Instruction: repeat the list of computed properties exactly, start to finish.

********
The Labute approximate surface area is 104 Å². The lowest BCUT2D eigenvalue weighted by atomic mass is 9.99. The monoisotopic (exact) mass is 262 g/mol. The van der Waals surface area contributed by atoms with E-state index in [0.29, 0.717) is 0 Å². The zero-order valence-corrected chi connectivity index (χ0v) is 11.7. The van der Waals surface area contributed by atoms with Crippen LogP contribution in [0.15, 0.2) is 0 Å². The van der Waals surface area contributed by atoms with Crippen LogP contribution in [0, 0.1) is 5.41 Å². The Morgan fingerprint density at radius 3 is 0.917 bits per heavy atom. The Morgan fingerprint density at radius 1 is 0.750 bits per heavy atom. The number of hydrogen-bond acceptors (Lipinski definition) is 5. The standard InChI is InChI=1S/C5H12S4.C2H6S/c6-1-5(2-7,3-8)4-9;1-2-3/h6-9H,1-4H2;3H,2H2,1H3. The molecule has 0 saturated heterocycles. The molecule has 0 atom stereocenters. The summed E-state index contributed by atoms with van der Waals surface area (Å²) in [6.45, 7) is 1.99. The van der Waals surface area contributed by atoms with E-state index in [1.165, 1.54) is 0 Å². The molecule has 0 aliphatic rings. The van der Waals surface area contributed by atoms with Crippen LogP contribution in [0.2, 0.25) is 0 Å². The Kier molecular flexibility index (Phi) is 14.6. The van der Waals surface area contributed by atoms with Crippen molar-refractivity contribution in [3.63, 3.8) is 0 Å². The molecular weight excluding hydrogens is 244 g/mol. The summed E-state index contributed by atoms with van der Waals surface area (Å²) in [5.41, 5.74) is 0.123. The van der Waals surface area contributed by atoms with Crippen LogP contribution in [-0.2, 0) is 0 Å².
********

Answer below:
The Labute approximate surface area is 104 Å². The lowest BCUT2D eigenvalue weighted by atomic mass is 9.99. The monoisotopic (exact) mass is 262 g/mol. The van der Waals surface area contributed by atoms with E-state index in [0.29, 0.717) is 0 Å². The zero-order valence-corrected chi connectivity index (χ0v) is 11.7. The van der Waals surface area contributed by atoms with Crippen LogP contribution in [0.15, 0.2) is 0 Å². The van der Waals surface area contributed by atoms with Crippen LogP contribution in [0, 0.1) is 5.41 Å². The Morgan fingerprint density at radius 3 is 0.917 bits per heavy atom. The Morgan fingerprint density at radius 1 is 0.750 bits per heavy atom. The number of hydrogen-bond acceptors (Lipinski definition) is 5. The standard InChI is InChI=1S/C5H12S4.C2H6S/c6-1-5(2-7,3-8)4-9;1-2-3/h6-9H,1-4H2;3H,2H2,1H3. The molecule has 0 saturated heterocycles. The molecule has 0 atom stereocenters. The summed E-state index contributed by atoms with van der Waals surface area (Å²) in [6.45, 7) is 1.99. The van der Waals surface area contributed by atoms with E-state index in [1.165, 1.54) is 0 Å². The molecule has 0 aliphatic rings. The van der Waals surface area contributed by atoms with Crippen LogP contribution in [0.2, 0.25) is 0 Å². The Kier molecular flexibility index (Phi) is 14.6. The van der Waals surface area contributed by atoms with Crippen molar-refractivity contribution in [3.63, 3.8) is 0 Å². The molecular weight excluding hydrogens is 244 g/mol. The summed E-state index contributed by atoms with van der Waals surface area (Å²) in [5.41, 5.74) is 0.123. The van der Waals surface area contributed by atoms with Crippen LogP contribution in [-0.2, 0) is 0 Å².